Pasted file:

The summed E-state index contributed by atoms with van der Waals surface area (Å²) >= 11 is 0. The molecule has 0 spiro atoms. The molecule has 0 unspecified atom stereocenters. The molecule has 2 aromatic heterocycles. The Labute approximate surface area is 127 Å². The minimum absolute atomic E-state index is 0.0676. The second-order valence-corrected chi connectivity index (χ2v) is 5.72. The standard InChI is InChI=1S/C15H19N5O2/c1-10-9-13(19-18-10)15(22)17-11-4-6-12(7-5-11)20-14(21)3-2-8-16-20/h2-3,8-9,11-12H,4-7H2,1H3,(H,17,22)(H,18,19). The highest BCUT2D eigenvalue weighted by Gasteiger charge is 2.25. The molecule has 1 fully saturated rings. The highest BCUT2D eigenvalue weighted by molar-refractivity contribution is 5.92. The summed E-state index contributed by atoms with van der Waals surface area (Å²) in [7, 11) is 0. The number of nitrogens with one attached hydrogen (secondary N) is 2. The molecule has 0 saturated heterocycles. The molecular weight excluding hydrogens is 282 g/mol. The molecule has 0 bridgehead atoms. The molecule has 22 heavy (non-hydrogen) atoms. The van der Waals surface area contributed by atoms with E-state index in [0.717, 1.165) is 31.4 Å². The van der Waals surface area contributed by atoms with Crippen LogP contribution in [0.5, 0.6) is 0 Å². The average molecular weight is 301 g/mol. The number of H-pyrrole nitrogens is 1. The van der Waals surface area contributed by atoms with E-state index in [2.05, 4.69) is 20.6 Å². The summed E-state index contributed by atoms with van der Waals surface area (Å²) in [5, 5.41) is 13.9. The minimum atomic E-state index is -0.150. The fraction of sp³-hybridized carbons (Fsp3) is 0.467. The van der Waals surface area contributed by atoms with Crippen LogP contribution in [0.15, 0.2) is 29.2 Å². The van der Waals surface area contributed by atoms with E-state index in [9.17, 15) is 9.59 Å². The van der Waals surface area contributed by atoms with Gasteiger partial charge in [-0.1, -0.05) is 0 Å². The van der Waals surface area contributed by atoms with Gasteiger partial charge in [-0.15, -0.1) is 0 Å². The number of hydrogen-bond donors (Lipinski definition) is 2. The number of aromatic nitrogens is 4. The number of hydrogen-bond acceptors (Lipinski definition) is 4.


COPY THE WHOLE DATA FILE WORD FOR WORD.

The summed E-state index contributed by atoms with van der Waals surface area (Å²) >= 11 is 0. The molecule has 0 spiro atoms. The molecule has 0 unspecified atom stereocenters. The molecule has 2 aromatic heterocycles. The Labute approximate surface area is 127 Å². The minimum absolute atomic E-state index is 0.0676. The second-order valence-corrected chi connectivity index (χ2v) is 5.72. The standard InChI is InChI=1S/C15H19N5O2/c1-10-9-13(19-18-10)15(22)17-11-4-6-12(7-5-11)20-14(21)3-2-8-16-20/h2-3,8-9,11-12H,4-7H2,1H3,(H,17,22)(H,18,19). The highest BCUT2D eigenvalue weighted by Gasteiger charge is 2.25. The molecule has 1 fully saturated rings. The highest BCUT2D eigenvalue weighted by molar-refractivity contribution is 5.92. The summed E-state index contributed by atoms with van der Waals surface area (Å²) in [7, 11) is 0. The number of nitrogens with one attached hydrogen (secondary N) is 2. The molecule has 0 saturated heterocycles. The molecular weight excluding hydrogens is 282 g/mol. The molecule has 0 bridgehead atoms. The molecule has 22 heavy (non-hydrogen) atoms. The van der Waals surface area contributed by atoms with E-state index in [0.717, 1.165) is 31.4 Å². The van der Waals surface area contributed by atoms with Crippen LogP contribution in [0.5, 0.6) is 0 Å². The average molecular weight is 301 g/mol. The number of H-pyrrole nitrogens is 1. The van der Waals surface area contributed by atoms with E-state index in [2.05, 4.69) is 20.6 Å². The summed E-state index contributed by atoms with van der Waals surface area (Å²) in [5, 5.41) is 13.9. The minimum atomic E-state index is -0.150. The fraction of sp³-hybridized carbons (Fsp3) is 0.467. The van der Waals surface area contributed by atoms with Crippen LogP contribution in [0.15, 0.2) is 29.2 Å². The van der Waals surface area contributed by atoms with E-state index in [9.17, 15) is 9.59 Å². The van der Waals surface area contributed by atoms with Gasteiger partial charge in [-0.1, -0.05) is 0 Å². The van der Waals surface area contributed by atoms with Gasteiger partial charge in [-0.15, -0.1) is 0 Å². The number of hydrogen-bond donors (Lipinski definition) is 2. The number of aromatic nitrogens is 4. The number of hydrogen-bond acceptors (Lipinski definition) is 4.